Overall I had a good first day and even managed to pop into the new Giant bike shop downstairs during a break, I know Brian is a cycling fan (after discussing over beers at the last BriForum) and would recommend he pops down! Today I will be looking forward to attending Ruben Sprujit’s from PQR’s sessions as they were amongst my favourites last year.

BriForum is once again coming to London for 2013, it will be taking place on the 16th to 17th of May at the etc Venues St Pauls Conference Center.

For those of you who haven’t been to a BriForum before, the conference exclusively covers end user computing from an independent stand point. Hosted by Brian Madden and TechTarget it is a must attend event for anyone involved in the administration, configuration or design of end user computing solutions. Expect the show floor to be filled with companies demonstrating and talking about their latest technologies, the conference rooms to be packed while there are presentations on how to get the most out of your environment or find the right solution for you and the whole conference jam packed with likeminded individuals.

I covered last year’s event and you can find my blog posts here >>

Of course I will be covering this year’s event with more information and more photographs than before so I hope you can make it and I look forward to catching up and of not be sure to join in on twitter and va my blog.

Today was the second and final day of BriForum taking place in London, today’s main focus was the breakout sessions. Again I sat on a number of sessions and spent a lot of time catching up with VMware and other vendors in the main hall.

My best session was that by Ruben Spruijt for a second day, this time Ruben was joined by Login VSI, they jointly contribute to the site and whitepapers of Project VRC. They were presenting the initial findings of a year long piece of work to understand the impact of various anti virus software on VDI and SBC saturation. If you haven’t check out project VRC I highly recommend you do, those that have know that the analysis so far has concentrated on the saturation point of a HP DL360 G6 with various VDI and SBC workloads. The initial findings that were presented cover Trend, McAfee, Symantec and Microsoft Forefront, one of the biggest findings was the impact of not completing a full scan prior to rolling out your VDI desktops from the golden image, without this initial scan the saturation point of the server was near instant. The surprising winner at this time appears to be Microsoft Forefront with the least impact on the saturation point. Many including the presenters pointed out however this maybe inline with the features offered from the products and no comparison of features was carried out. They are currently completing this analysis and you should see the white paper on their site soon.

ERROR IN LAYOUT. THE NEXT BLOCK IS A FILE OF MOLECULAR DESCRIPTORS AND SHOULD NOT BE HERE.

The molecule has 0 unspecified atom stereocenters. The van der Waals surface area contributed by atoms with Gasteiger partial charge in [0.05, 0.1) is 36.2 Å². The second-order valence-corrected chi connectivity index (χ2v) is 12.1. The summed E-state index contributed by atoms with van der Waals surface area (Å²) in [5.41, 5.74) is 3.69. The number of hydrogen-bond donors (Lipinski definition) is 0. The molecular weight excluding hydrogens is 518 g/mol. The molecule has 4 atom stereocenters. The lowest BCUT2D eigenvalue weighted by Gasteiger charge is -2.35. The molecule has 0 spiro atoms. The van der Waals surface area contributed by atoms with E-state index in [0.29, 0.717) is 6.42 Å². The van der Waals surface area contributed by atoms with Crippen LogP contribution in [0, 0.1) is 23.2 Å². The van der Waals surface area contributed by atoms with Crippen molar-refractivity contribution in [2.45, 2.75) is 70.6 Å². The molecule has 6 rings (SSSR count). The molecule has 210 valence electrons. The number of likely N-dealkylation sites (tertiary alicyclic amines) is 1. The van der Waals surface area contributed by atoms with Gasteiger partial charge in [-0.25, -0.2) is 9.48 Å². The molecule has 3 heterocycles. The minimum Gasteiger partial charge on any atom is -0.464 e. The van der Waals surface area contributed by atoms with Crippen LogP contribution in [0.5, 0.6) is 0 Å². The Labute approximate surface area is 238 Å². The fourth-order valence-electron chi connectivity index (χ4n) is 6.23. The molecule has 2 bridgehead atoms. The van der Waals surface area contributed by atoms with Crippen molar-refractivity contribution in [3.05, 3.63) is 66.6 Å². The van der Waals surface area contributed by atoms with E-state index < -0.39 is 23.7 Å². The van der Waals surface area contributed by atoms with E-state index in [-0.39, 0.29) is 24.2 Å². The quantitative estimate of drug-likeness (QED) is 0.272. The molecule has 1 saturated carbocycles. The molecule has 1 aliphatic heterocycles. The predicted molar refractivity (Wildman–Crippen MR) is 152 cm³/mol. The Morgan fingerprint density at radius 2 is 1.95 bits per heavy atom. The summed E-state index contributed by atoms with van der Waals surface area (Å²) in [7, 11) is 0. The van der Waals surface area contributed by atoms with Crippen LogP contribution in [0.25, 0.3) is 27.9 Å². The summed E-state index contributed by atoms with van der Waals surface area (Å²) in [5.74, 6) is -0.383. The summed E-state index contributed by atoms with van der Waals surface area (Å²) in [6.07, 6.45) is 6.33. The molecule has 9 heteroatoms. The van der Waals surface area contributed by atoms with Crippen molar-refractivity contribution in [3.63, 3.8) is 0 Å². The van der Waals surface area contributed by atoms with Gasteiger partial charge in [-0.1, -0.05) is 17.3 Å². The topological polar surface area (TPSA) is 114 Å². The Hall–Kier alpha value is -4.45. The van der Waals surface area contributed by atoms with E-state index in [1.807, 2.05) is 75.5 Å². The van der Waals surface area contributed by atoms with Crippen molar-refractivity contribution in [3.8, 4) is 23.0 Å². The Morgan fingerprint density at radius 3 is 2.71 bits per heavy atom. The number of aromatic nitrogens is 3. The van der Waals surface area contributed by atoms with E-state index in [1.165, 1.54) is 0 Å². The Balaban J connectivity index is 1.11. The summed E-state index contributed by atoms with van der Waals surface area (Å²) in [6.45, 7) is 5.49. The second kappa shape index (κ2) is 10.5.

Another session I enjoyed was that of Nutanix, who were launching in EMEA today, as mentioned yesterday Nutanix is a building block approach to delivering compute and storage, the CEO Dheeray Pandey was presenting around the subject of big data and how their product takes from the learning’s of Google Approach by adding storage locally alongside compute. Their technology uses a number of new technologies to ensure the storage is highly available (Appearing as a NAS to vSphere) but ensuring the storage is kept local to the VM where possible. They do this not in a traditional VSA way but by using their controller VM on each host to directly interact with the local, Fusion IO, SSD and SATA storage using RDM’s and Direct Path IO. They went on to talk about their unique distributed metadata service medusa and distributed disk maintenance service curator to help allow them to scale but keep availability and performance at the forefront of the solution. I was also lucky enough to have a hands on demo with Rob Tribe the new Regional SE Manager EMEA , I was pleased to see that not only is Nutanics addressing a need particularly for VDI I have seen for some time but they are doing it with a very simple user interface. Watch my blog for a dedicated post on this subject as I dig further and get access to their lab.


The day was rounded off with Brian Madden thanking the attendees announcing that they were looking into doing a BriForum in Australia in November (To the surprise of Gabe and the TechTarget staff, as I understand its only in the investigation phase at present) A large number of attendees then went over to the Nutanix launch party at The Grand Union Bar where announcement’s were met with beer and food. It was good to catch up with fellow vExperts Darren Woollard And Greg Robertson as well as chatting with Brian Madden about everything other than work including Gin and Curry amongst other things.